Friday, November 23, 2012

A Lesson in Thankfulness Called Sunny

It is easy to look around and find something to be thankful for. Our families, friends, living in a country where we have freedoms, we have food on our table, beds to sleep in, and a roof over our heads. It is always easy to be thankful for the gifts we have been blessed with.
But what about being thankful for our trials. In 1 Thessalonians 5:16-18 we are reminded Rejoice always, pray continually, give thanks in all circumstances; for this is God’s will for you in Christ Jesus. How often do we give thanks for our hardships? I can look back on my trials and choose to ask why God? Or I can look back on my trials and praise Him for the lessons he has taught me.
After having Sunny it was such a relief to hold her, it was easy to thank God for the blessing of a child. When she was 2 months she started bleeding profusely from hemangiomas. I took her to the doctor and was told I was overreacting. We were in the process of moving to Cincinnati and I decided to take her to a doctor there. She just didn't seem right. We had blood work done and headed home. Before we arrived home the doctors office had called telling us to get to the Children's Hospital. We were seen immediately and told they suspected she had Leukemia. They tested her and it was negative, but she had lost so much blood she developed a heart murmur and needed to replace 80%of her blood. Over the next few months she received blood transfusions, we would hold her down as she would be poked for a good vein over 50 times. Surgeons would be brought in for the last effort. The doctors decided the only way to stop the bleeding would be to remove them. It would require an 8 hour operation. It would be dangerous due to her size. It was our only option left. After the operation she stopped breathing on her own. When she was finally stable they let us see her. A few hours later her heart stopped. I was awakened by the alarms. They would rush in and bring her back. This would happen two more times. I have never prayed so incessantly. By morning she was in a comma, but finally breathing on her own and she had a smile on her face. Nurses started calling her Sunny. Then she woke up, no crying, she just started looking around with that little smile on her face. There was much rejoicing, tears of joy, and praise to God for an answered prayer. But why did we have to watch her suffer, why did she have this condition, why would we have to go through years of therapy to make her "normal"? Yes, I could praise God for saving her, but could I praise Him for the fear of losing my child, for all those painful memories.
I was given a gift through that experience; the gift of strength, of perseverance, of faith. As our life continues those gifts are used daily. They were blessings when Elliott had daily seizures and when Sunny was diagnosed with Type 1 Diabetes. Now I am truly thankful not only for the blessing of family and friends but also for the trials we will face that make us question how am I to overcome this. So, yes Lord, I will rejoice and give thanks to you when I see or feel suffering for you are giving us a gift. A lesson to how we will overcome our fears and trials.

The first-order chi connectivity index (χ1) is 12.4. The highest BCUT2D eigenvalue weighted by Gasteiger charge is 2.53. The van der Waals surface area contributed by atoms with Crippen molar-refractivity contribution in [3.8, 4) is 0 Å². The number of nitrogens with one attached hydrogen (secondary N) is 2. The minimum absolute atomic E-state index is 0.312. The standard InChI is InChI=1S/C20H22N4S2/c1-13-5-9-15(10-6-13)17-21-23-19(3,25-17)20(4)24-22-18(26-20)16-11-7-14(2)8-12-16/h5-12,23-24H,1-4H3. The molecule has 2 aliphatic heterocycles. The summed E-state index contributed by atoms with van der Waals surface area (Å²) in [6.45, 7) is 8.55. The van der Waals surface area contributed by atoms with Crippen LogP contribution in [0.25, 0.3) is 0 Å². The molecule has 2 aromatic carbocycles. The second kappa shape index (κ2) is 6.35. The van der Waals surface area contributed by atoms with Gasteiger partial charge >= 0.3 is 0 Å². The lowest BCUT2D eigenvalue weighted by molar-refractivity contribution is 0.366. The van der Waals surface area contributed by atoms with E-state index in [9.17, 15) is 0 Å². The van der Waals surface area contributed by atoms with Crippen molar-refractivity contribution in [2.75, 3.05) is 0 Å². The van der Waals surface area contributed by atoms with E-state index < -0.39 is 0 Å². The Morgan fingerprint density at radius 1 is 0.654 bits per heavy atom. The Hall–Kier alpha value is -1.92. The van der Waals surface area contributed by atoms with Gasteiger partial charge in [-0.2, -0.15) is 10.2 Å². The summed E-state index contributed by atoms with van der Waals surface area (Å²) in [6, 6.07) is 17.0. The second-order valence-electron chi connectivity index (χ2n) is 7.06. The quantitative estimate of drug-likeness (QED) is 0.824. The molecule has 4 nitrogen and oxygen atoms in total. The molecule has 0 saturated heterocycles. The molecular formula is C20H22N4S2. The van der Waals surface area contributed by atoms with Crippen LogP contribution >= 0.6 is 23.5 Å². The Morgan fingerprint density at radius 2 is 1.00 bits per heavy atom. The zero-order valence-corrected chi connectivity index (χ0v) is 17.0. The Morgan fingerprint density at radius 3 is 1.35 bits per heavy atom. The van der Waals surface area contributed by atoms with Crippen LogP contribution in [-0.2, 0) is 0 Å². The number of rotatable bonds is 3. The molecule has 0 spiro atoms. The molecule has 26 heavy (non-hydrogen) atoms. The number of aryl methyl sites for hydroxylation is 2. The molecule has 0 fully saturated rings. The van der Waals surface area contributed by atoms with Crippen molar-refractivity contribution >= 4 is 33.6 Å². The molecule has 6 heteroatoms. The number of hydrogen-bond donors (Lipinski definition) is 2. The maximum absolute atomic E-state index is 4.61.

Saturday, November 10, 2012

Feeling Normal

Every once in a while I feel "normal". Today it is the opportunity to spend time with other Lupus warriors. Even though each one of us has a different story, a different list of symptoms, and a different treatment plan, we are all warriors against a body which fights against us. 

Recently I have been very blessed to be in a medicated remission. Most days I can honestly say I feel normal.  I am enjoying these good days and so blessed to have them. It is easy to forget what those bad days where like or worry about when they will return.  I know I can not live this way. I have to prepare myself for those bad days and those moments when the hopeless thoughts start to takeover.

Having an opportunity to be normal is a gift. It is received by being with other Lupus patients.  We are a gift to each other.  No one else can understand the inability to fold laundry (this is not to be confused with my deep hatred of folding laundry so maybe I should see this more often as a blessing) or feel  completely exhausted after getting up in the morning. 

have been learning how important community is.  It is so easy to try to handle our emotional battles alone.  A physical need is easier to notice. That pile of laundry that took over the couch, but those emotional needs they can be easily hidden with a smile. They need to be taken care of too.  Sharing my emotions, as I am learning, is harder than dealing with my physical needs.  I can ask someone to fold the laundry, but to share my fears and hopeless moments that means being vulnerable. Being vulnerable to sharing emotions is an amazing release, an opening into a deepening relationship.  I have been surrounded by an amazing support system  from my family, friends, and "lupus family". My lupus family is my support group I attend monthly where I can be truly honest about how I am dealing with my "normal". So maybe I can learn to share that today is not a good day, that I am scared, or I am angry I have to cancel again because  I am too tired or in too much pain. I will still probably tell you with a smile!